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Third wheeling with DIPA #3 - Beerfarm

Third wheeling with DIPA #3

They say three is the magic number, so we recently conjured up a third beer release under The Hop Experiment because, well...why the hell not!? Plus, there were still some hop combinations we were yet to wrap our lips around, so we went all in.

Continuing the legacy of East and West Coast styles for this final edition of Double IPA's, we got our hands dirty with more experimental hops, big flavours and bold ABV's, so hold on to your hat because these two brews are coming in hot.

Our West Coast DIPA is choccas with Waimea, Sultana and Cluster hops with big, dank and resinous pine notes while our East Coast DIPA was brewed with experimental hop HBC586 and Trident for them troppo berry notes.

We chatted with our Brewer and Quality Control hotshot Charlotte Freeston, who talks all things The Hop Experiment and brewing beers that are a little left field.

What sets DIPA #3 apart from the previous two releases, in terms of style, flavours, hops used, etc?

With this project we really wanted to explore the unique flavours and aromas from different hops, so for each beer that was the main thing we changed. This meant that each experiment we would get a sense of each different hop combination and it's been a real point of discussion here at the farm!

We know brewers try not to have favourites...but do you have any?

Across the series we've all had our favourites. Mine was East Coast DIPA #1, whereas Kalle really holds a torch for the latest West Coast DIPA #3. Of course East and West Coast IPA's are very different styles, so we explored hop combinations that we thought were typical of each style, like juicy or resinous, while exploring less typical combinations.



What kind of hops did you incorporate for this release?

For this third release, we used HBC586 and Trident for our East Coast DIPA. With Trident being a blend, we only chose one hop to pair with it, and experimental variety HBC586 sounded perfect to pair with the tropical citrus notes of Trident. For the West Coast, we went for Sultana, Waimea, and Cluster.

Sultana was once a popular experimental hop X06277 and now has a name, and looks like she's sticking around for good! Big pineapple really interested us here, along with citrus and pine which we thought Waimea would really complement with some resinous Cluster.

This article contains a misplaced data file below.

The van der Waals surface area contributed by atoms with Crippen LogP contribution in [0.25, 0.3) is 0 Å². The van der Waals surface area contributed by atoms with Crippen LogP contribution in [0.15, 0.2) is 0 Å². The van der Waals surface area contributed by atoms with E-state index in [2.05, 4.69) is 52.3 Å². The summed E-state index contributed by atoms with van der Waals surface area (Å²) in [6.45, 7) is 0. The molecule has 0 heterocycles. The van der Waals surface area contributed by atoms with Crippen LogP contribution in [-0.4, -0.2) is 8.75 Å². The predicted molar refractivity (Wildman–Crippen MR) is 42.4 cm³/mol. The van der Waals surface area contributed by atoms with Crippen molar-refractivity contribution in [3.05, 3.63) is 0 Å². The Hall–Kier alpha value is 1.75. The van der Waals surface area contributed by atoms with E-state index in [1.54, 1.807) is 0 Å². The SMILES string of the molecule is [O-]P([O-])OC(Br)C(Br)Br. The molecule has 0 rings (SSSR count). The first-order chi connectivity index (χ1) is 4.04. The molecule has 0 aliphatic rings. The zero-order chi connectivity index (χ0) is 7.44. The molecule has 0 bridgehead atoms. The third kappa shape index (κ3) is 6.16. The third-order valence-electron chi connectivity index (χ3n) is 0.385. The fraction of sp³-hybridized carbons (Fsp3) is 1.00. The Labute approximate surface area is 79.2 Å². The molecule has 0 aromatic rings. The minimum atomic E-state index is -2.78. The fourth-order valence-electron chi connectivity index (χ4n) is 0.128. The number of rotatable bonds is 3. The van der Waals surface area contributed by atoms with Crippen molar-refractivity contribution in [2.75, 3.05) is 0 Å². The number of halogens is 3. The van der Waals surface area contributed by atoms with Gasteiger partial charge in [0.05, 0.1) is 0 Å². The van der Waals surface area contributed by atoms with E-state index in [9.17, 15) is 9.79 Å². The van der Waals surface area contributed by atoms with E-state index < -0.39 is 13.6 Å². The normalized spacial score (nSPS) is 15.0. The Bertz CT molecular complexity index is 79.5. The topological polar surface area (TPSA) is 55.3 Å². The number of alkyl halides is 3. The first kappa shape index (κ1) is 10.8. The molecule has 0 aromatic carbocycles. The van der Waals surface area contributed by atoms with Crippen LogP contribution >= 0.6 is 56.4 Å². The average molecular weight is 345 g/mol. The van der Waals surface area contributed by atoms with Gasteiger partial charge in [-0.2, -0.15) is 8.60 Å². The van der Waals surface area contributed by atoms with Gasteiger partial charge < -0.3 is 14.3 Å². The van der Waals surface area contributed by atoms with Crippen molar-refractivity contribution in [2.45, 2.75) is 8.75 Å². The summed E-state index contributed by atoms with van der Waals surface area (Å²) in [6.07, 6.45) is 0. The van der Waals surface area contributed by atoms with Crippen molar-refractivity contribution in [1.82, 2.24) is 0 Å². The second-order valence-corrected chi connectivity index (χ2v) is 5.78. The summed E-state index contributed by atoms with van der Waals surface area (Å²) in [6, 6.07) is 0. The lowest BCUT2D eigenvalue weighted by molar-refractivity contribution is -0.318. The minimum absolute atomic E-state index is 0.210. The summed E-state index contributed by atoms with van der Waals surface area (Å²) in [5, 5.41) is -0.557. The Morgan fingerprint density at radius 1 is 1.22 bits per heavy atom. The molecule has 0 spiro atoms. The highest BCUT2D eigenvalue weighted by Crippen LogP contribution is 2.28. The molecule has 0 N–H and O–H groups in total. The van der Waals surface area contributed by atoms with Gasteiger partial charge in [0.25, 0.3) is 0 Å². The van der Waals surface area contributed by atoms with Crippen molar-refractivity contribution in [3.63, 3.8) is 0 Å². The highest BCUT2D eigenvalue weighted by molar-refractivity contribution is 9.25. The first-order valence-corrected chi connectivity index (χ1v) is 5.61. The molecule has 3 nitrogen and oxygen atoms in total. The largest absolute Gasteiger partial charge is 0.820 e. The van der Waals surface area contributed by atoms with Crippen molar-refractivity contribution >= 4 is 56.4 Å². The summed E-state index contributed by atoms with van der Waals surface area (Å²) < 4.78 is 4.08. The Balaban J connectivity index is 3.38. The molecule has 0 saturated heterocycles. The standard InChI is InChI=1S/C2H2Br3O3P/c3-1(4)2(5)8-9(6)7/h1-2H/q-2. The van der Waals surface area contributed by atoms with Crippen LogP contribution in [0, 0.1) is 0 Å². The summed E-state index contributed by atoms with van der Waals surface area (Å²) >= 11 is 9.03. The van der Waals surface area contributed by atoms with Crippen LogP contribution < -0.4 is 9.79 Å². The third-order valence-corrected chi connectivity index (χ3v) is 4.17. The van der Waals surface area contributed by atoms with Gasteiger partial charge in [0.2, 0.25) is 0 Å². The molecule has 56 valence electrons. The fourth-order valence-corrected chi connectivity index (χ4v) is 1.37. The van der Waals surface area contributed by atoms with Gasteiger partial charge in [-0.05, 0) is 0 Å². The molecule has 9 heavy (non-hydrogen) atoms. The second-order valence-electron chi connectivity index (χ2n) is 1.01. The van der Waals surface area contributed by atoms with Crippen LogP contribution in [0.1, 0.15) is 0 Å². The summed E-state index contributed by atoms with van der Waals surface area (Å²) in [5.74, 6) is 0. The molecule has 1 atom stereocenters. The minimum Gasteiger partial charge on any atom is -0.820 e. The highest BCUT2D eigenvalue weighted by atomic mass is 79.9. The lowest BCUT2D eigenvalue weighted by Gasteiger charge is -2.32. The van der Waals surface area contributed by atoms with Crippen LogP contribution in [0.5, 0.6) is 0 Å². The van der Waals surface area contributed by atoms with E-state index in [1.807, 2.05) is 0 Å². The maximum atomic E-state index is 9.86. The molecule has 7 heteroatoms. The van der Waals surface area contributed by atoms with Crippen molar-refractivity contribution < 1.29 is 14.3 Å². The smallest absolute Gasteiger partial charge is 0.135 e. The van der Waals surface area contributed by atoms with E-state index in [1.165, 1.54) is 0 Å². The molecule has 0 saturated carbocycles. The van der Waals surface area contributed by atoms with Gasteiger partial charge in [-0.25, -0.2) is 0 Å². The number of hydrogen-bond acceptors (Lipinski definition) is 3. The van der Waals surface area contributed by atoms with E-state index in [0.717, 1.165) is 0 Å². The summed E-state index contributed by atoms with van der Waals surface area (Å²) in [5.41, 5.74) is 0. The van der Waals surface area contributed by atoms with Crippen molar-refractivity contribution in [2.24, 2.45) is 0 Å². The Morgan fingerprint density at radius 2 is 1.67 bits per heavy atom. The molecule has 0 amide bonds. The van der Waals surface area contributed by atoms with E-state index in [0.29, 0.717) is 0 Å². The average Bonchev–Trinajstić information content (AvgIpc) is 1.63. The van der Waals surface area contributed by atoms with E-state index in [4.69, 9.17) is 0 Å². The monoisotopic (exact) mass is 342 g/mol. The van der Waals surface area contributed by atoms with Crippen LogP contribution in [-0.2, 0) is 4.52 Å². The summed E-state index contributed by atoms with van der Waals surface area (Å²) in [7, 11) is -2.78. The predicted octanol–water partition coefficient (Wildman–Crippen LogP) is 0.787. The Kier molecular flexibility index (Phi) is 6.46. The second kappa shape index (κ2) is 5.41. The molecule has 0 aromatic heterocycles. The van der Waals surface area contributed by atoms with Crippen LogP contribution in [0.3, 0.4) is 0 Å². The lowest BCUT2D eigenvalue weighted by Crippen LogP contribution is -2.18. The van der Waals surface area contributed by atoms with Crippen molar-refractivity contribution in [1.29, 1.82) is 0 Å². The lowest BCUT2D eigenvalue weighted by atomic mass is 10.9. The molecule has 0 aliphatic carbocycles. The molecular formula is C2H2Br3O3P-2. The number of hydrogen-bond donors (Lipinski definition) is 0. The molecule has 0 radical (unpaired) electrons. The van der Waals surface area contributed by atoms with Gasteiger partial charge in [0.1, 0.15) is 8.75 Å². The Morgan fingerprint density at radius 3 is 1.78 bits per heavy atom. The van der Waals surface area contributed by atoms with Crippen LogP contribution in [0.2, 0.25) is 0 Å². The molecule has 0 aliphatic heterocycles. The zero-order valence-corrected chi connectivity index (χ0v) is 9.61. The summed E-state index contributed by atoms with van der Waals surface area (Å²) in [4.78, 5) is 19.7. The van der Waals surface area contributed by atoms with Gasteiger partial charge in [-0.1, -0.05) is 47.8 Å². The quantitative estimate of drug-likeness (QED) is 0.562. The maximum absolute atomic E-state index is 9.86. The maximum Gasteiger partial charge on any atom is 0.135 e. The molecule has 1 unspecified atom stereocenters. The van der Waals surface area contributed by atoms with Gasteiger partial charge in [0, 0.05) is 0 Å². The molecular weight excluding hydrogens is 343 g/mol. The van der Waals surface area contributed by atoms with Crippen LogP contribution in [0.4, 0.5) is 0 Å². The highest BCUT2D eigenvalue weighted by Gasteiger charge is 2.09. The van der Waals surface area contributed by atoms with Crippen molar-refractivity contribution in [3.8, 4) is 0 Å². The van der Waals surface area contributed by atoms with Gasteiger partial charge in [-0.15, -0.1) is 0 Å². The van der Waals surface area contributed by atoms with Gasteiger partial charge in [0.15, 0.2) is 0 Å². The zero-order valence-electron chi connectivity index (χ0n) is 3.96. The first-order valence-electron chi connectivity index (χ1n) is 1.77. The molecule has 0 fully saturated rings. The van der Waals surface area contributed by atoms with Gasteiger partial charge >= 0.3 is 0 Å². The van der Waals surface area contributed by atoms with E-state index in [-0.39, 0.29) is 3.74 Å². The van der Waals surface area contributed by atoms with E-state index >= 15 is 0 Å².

Tell us a bit about the use of experimental hop HBC586. What's the deal with brewing with experimental hops, compared to regular hops?

Experimental hope are just hops that are still making their way through the hop breeding program. Most hops were experimental at some point, and hop breeders create new cultivars by choosing two hops to cross-pollinate and try to blend their best qualities.

What's the hop breeding process like?

This process takes a long time and is not always successful, it takes years to take a hop from pollination to plot and even then they sometimes don't succeed commercially. They need to prove to be resistant to mildews and pests, have desirable alpha acid and oil content and produce a good yield at the right time of year. Each experimental variety starts as many offspring made from variations of parent combination, to have one sibling chosen and grown in test plot.

How long are we talking, here?

From cross pollination to test plot can take over a decade, and a lot of rigorous testing is done in this period. Then the experimental hop would be available for commercial trials and eventually, get a name once the variety is deemed successful enough and ready for marketing and trademarking.

Some hops never make it to market, or some are bred for high alpha acid content but through testing, are found to possess good aroma and flavour qualities and become popular for making big juicy beers. We always enjoy using something experimental and getting to try something new!

What was Beerfarm's mission with The Hop Experiment and from a brewers perspective, do you feel like this was achieved?

We just wanted to have some fun! We were looking towards the cooler season and thought nothing better than a few DIPA's to see us through! We also enjoyed discussing our favourite hops and combinations, and interesting ways to approach each style. We got to use hops we wouldn't normally use, as well as crack out some old favourites.

Some of us discovered some new go-to varieties and some of us were won over by hops we weren't sure about. It was great sharing opinions and trying things out together, and we definitely had some fun. Even more once the beer was packaged.

Which beer from the entire experiment would you most recommend to punters to try out, and why?

I would get all six, and make a flight!

What experimental beer style would you like to get creative with next? Oooh!

Big question! I guess more than a style I'm looking towards yeast for our next few projects, and experimenting with co-pitching and using non typical brewing yeasts. Watch this space...


Find our East and West Coast DIPA #3's at all good bottle shops around WA and NSW and if you're not in any of those locations, hit up our online store for Australia wide delivery. Cheers!

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